Here’s what is not in dispute among treatment experts: the importance of more personalized and more holistic plans. And so, relying on a growing body of research and a wealth of anecdotal evidence, they’re reconsidering the long-held belief that sports can do more harm than good. “Twenty years ago I wasn’t thinking about exercise at all,” says Ann Neumeyer, a pediatric neurologist and medical director of the Lurie Center for Autism at the Massachusetts General Hospital for Children. “Occasionally parents would ask [if kids with ASD could play sports] and I’d say, ‘O.K., but make sure you’re the coach.’ But now there’s an awareness that [autistic] children can be very successful and more accepted [in sports]. I’m pretty much recommending it to everyone.”
When Jo was officially diagnosed, it opened up a new world for her. Her mindset changed. She suddenly learned that her differences were not necessarily bad things, and that she wasn’t the only one dealing with the types of things she was going through.
“It was like a flash of light to say, ‘Nothing’s actually wrong with you. You just are a little different,’” Jo says.
“That’s what I always let these kids know: if I can do it, you can definitely do it and probably do it better. And I’m so proud of that, because I know what kind of courage it takes. That’s the start, and that’s awesome.”
While all of these benefits may seem obvious, how do they in particular relate to children with autism? Parents of children with autism will know that generally autistic people have slower reaction times, have irregular sleeping patterns and can suffer from stress/anxiety especially in social situations.
Boxing training provides a very unique platform for children with autism to battle all of these symptoms while also getting some exercise. If nothing else the gym would provide a sensory seeking dream for the children and they would thouroughly enjoy punching a bag, running around and letting off some steam.
“Win or lose, I just want to have this big platform and show that it’s OK to be autistic. It’s not something to be feared. It’s not a life sentence.”
Maybe it’s the wide open space, or the fact Richie lets them adjust the volume of the music to what suits them – but whatever it is he’s really enjoying it. We’ve seen a big improvement in his social skills in that he’s now prepared to mix with other people and not just want to be on his own or just with us.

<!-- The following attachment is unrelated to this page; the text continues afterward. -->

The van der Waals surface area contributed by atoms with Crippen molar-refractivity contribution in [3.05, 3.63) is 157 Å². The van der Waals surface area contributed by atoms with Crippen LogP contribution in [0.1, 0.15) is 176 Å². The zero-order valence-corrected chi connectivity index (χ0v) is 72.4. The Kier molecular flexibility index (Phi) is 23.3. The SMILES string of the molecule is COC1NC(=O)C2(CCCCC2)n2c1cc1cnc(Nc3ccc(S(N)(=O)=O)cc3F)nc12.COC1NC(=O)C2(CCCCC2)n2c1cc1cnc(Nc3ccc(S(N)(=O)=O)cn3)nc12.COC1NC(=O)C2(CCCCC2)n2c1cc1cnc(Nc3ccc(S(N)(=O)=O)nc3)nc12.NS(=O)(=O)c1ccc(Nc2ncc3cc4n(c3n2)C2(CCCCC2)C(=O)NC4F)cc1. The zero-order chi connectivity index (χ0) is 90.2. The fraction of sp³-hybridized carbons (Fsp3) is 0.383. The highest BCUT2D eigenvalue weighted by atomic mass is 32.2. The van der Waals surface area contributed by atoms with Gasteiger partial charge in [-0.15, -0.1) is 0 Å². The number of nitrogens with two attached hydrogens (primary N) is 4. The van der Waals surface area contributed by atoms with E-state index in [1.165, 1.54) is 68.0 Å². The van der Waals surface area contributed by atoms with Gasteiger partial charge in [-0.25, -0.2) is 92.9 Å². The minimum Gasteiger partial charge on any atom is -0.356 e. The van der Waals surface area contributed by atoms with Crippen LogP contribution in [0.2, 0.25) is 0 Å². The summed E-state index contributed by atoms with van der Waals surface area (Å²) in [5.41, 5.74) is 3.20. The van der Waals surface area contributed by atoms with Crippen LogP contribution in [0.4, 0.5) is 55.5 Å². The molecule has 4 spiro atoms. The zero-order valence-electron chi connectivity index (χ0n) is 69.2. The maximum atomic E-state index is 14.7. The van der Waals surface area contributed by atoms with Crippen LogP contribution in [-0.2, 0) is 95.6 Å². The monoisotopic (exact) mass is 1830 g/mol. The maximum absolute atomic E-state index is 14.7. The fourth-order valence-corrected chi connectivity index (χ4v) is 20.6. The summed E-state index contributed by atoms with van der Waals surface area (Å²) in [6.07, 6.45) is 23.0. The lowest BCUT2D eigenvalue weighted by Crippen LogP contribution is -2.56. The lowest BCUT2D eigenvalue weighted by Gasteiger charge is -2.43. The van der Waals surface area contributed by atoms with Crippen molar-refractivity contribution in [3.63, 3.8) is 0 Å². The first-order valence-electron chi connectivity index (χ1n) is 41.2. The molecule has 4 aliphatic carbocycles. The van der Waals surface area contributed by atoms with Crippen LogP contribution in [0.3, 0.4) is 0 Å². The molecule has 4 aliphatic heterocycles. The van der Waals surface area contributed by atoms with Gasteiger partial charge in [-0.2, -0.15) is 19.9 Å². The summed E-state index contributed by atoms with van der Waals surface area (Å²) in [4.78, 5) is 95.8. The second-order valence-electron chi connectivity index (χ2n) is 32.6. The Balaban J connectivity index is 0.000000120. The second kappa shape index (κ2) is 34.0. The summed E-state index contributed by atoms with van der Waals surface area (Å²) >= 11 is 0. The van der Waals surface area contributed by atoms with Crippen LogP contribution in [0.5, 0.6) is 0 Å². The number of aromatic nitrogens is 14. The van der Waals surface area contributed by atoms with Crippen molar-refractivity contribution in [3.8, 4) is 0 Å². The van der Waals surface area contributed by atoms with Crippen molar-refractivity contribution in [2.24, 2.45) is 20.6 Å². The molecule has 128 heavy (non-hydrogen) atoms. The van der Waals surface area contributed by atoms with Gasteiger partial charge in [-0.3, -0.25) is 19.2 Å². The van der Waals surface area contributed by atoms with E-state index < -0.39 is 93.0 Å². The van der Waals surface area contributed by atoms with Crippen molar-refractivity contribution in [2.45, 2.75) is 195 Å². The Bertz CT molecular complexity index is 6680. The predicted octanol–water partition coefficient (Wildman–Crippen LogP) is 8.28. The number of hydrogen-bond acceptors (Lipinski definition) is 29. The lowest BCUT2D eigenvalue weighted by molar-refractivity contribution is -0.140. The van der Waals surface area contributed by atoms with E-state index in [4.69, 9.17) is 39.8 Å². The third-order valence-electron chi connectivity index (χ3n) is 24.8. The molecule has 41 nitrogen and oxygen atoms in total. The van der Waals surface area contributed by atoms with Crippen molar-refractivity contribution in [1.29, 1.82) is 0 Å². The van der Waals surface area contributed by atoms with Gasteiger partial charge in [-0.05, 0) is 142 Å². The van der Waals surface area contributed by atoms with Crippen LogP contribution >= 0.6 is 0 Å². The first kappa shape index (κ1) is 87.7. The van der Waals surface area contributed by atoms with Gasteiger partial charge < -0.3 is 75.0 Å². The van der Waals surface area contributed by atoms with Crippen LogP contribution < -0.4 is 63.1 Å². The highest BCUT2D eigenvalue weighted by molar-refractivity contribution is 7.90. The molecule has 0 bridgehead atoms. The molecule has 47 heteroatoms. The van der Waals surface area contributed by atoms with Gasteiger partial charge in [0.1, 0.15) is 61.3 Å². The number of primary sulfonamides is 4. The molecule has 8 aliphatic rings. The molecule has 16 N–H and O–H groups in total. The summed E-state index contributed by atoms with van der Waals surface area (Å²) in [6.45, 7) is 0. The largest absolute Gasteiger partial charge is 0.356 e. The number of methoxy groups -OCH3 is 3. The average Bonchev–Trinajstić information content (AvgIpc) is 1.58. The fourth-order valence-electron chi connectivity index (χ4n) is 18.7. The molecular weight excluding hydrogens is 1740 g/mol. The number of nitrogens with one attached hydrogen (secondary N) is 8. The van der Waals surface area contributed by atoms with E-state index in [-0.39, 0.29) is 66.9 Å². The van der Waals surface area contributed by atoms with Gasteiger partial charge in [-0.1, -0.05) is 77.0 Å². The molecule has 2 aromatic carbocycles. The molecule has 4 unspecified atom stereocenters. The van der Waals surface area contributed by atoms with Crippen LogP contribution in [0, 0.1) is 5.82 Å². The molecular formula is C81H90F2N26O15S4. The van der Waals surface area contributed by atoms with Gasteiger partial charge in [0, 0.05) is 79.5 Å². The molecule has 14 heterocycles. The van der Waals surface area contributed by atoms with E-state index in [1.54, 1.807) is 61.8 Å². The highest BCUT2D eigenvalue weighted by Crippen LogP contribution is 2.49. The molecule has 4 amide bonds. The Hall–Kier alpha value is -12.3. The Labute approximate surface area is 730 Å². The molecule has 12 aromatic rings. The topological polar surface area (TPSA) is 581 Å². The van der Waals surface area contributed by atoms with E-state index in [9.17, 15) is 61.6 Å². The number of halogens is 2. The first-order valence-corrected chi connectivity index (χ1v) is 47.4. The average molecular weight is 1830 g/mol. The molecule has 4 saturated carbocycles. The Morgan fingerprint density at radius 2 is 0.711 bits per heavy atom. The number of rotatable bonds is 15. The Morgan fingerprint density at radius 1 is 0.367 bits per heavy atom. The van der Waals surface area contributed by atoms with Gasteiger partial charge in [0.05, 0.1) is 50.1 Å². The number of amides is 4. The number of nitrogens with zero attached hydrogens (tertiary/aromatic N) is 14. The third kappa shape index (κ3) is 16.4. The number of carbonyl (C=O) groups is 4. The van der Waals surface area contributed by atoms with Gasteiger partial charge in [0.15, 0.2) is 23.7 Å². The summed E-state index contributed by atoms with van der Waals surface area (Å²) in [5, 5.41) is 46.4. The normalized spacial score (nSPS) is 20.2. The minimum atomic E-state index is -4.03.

He’s mildly autistic and diagnosed with an extreme case of Attention Deficit Hyperactivity Disorder. Boxing has improved his focus.
“Boxing allows you to utilize that energy, stay focused, if you’re not focused and you look to your left or right, you’re going to get hit in the face,” George, Sr. said. “It’s going to hurt pretty bad.”
“It helps him with his attention span tremendously. His grades have improved. He went from being a D-F student to an A-B student.”
But, unwilling to let the bullies get the better of him, Daniel – whose nickname is Pigeon – has taken up boxing lessons.
He said: “Somebody told me that boxing was good and that it would build my confidence back up.
“I felt nervous at first but once I got started I loved it, and at the end I felt like a champion.
“I’m coming back stronger then ever I’m not going to be a pushover anymore and I wont be an easy target.
“The boxing lessons have given me a big lift. The message I want send out is #BeKind.”
“Ben gets very anxious before a fight, but now he’s able to just put the blinkers on and get it done. That’s how far he has come. As Ben says, it’s okay to have autism, yet he feels he needs to do this so he’s not just seen as autistic.
“Like all kids, he just wants to fit in, and boxing has helped him do that.”
In the past year Fighting for Autism has accrued some of inspiring youngsters from around the world to help raise awareness together with us and at their respective clubs and when they compete.
the amazing part is that the Junior Ambassadors are made up of future champions who are both on and off the autistic Spectrum todays blog brings you an insight into 5 of these individuals who are not only boxers, but are also on the autistic spectrum.